Briton Helps Falcons Learn to Live
by Vincent J. Schodolski
Peter Whitehead lifted the dead mouse and gently placed it on a small platform on the corner.
Then, hands thrust deeply into his pockets, he dropped the head even with the ledge where the mouse lay and began to bob up and down.
Barely audible clucking and warbling sounds issued from his throat. He rolled his shoulders rhymically and scratched his feet on the earthern floor.
Just inches from Whitehead’s lips a glassy-eyed male falcon began to move in an almost perfect imitation of the sandy-haired Englishman. The falcon puffed out his feathers and proudly strutted across the platform in a near trance.
“He either thinks he is a human, or that I am a bird,” Whitehead said.
Ever since he was hatched in this aviary on an isolated ridge near the highest point in Saudi Arabia, this Saker falcon has been isolated from other birds. His only contact with the outside world has been through Whitehead.
His keeper fed and protected him as he grew. Now that the falcon has reached sexual maturity, the bird and Whitehead are courting.
“It is all a matter of the male proving he is a good hunter,” Whitehead said, explaining the elaborate ritual involving the mouse the falcon had killed in his cage a few minutes before his keeper entered. By sharing the dead mouse and by expressing gratitude with his mating dance, Whitehead responded to the bird’s advances.
If all goes well, Whitehead will be able to artificially inseminate a female Saker in a cage just down the corridor with semen from the young male, and take another step toward rebuilding the falcon population of southwestern Saudi Arabia.
Whitehead, who bred falcons in England for 10 years, came to the kingdom’s Asir province at the invitation of its governor, Prince Khaled al Faisal bin bin Abdulaziz. The prince a son of the late King Faisal, brought Whitehead here to help in his project to bring the Saker back to Asir, a rugged and lush mountain area along the North Yemen border.
There are now 100 falcons living in tidy cages of whitewashed cinder block built in a compound near the peak of the 10,5000 Mt. Sawdah. Working mainly himself, Whitehead has “mated” with dozens of the birds through a process called imprinting.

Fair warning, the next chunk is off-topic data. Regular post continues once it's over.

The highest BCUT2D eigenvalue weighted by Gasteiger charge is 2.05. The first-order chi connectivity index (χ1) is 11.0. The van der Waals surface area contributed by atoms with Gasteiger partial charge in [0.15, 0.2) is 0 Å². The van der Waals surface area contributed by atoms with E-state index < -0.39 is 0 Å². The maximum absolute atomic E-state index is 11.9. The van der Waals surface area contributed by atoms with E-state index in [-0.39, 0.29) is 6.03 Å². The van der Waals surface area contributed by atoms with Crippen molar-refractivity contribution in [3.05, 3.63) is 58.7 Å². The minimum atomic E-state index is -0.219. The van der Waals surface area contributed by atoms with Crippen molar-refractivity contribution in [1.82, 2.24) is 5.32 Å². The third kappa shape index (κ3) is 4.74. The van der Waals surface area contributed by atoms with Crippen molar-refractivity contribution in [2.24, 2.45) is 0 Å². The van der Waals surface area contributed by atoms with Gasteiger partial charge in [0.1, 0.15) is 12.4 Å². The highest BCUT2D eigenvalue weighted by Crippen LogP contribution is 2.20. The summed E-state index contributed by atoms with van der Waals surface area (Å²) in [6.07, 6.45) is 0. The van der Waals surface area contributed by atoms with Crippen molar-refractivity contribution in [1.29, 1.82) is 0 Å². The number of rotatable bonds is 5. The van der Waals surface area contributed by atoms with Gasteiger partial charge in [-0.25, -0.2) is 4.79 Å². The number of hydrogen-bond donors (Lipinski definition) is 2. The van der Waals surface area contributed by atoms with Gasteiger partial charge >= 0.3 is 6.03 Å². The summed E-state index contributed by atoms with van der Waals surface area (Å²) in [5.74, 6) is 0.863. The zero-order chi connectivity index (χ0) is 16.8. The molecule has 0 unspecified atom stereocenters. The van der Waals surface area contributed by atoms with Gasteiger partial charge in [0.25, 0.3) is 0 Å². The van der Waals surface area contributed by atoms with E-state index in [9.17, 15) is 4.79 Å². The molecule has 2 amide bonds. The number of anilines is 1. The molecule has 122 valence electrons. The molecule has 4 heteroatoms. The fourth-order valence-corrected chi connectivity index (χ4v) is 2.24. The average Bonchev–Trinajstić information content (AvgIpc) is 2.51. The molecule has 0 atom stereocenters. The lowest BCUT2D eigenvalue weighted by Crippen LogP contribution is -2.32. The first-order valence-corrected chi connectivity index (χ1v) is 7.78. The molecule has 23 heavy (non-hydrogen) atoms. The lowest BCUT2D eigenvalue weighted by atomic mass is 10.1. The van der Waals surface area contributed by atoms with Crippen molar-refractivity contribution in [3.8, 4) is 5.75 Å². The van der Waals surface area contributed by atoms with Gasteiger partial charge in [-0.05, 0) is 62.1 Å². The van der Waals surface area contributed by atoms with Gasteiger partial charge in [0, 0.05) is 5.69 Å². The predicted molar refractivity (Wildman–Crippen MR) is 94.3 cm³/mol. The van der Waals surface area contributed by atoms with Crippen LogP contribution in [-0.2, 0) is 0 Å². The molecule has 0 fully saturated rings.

Each falcon is isolated from birth. As the falcons grow, they each develop a personality and a manner of behavior imprinted on them by their teacher. Thus, Whitehead is able to catch both male and female birds at just the right moment in their sexual cycles to ensure successful breeding.
“In the case of the female, it is a matter of inseminating about two hours before she lays her eggs,” Whitehead said.
That means careful monitoring. Outside each cage, charts hanging on metal clipboards provide an hour-by-hour record of the bird’s behavior, eating habits and such biological details as temperature and growth rate.
“They all have different temperaments,” Whitehead said as he walked slowly along the narrow hallway that separates rows of cages. “Some are very friendly, some are bitchy and some are downright seductive.”
But breeding the falcons is just the start of the process. “A captive bird like this does not know how to hunt, or even fly,” Whitehead said.
Previously, birds bred in captivity have not matured as powerful hunters partly because they never developed the lung capacity for sustained flight at high speeds and for the 200 m.p.h. dives wild hunting birds use to swoop down on their prey. That shortcoming has made birds bred in captivity less attractive to falconers who use them for sport hunting.
To overcome the problem, the bird is placed on one of the perches Whitehead has set up atop Mt. Sawdah. The bird is then coaxed into going wild. It is forced to find its own food and encouraged to chase other birds and small animals. After about a month, Whitehead said, the average bird starts to fend for itself and eventually takes up life in the wild terrain of Asir.
Whitehead estimates that within 10 years the breeding program will have produced Sakers strong enough to resume natural reproduction in the province, which ranges from Red Sea coral reefs across savannas to juniper-covered slopes.
Leaving the Saker’s cage after finishing his courting ritual, Whitehead peered sheepishly toward visiting strangers. “You have to be a bit of an obsessionalist to be involved in this sort of thing,” he said.
Detroit Free Press, 24 August 1984
© Vincent J. Schodolski/Detroit Free Press
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